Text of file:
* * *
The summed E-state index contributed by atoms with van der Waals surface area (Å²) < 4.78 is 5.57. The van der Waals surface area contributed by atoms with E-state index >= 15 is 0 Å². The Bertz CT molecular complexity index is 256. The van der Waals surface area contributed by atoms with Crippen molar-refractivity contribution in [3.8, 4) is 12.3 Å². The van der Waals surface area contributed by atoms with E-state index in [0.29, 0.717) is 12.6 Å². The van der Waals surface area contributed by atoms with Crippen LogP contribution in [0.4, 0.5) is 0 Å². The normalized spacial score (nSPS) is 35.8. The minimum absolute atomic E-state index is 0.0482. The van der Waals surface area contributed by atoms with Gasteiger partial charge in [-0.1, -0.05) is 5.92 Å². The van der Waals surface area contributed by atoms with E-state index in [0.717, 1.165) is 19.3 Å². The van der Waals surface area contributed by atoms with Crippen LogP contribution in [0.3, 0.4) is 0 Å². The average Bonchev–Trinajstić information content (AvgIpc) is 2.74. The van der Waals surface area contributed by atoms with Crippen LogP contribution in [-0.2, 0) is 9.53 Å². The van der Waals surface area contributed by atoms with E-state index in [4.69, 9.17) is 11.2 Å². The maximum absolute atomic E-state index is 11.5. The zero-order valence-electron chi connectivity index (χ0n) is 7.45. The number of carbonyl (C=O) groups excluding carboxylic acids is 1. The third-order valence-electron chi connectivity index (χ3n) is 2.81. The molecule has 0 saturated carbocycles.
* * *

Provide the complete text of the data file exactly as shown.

The summed E-state index contributed by atoms with van der Waals surface area (Å²) < 4.78 is 5.57. The van der Waals surface area contributed by atoms with E-state index >= 15 is 0 Å². The Bertz CT molecular complexity index is 256. The van der Waals surface area contributed by atoms with Crippen molar-refractivity contribution in [3.8, 4) is 12.3 Å². The van der Waals surface area contributed by atoms with E-state index in [0.29, 0.717) is 12.6 Å². The van der Waals surface area contributed by atoms with Crippen LogP contribution in [0.4, 0.5) is 0 Å². The normalized spacial score (nSPS) is 35.8. The minimum absolute atomic E-state index is 0.0482. The van der Waals surface area contributed by atoms with Gasteiger partial charge in [-0.1, -0.05) is 5.92 Å². The van der Waals surface area contributed by atoms with E-state index in [0.717, 1.165) is 19.3 Å². The van der Waals surface area contributed by atoms with Crippen LogP contribution in [0.3, 0.4) is 0 Å². The average Bonchev–Trinajstić information content (AvgIpc) is 2.74. The van der Waals surface area contributed by atoms with Crippen LogP contribution in [-0.2, 0) is 9.53 Å². The van der Waals surface area contributed by atoms with E-state index in [4.69, 9.17) is 11.2 Å². The maximum absolute atomic E-state index is 11.5. The zero-order valence-electron chi connectivity index (χ0n) is 7.45. The number of carbonyl (C=O) groups excluding carboxylic acids is 1. The third-order valence-electron chi connectivity index (χ3n) is 2.81. The molecule has 0 saturated carbocycles.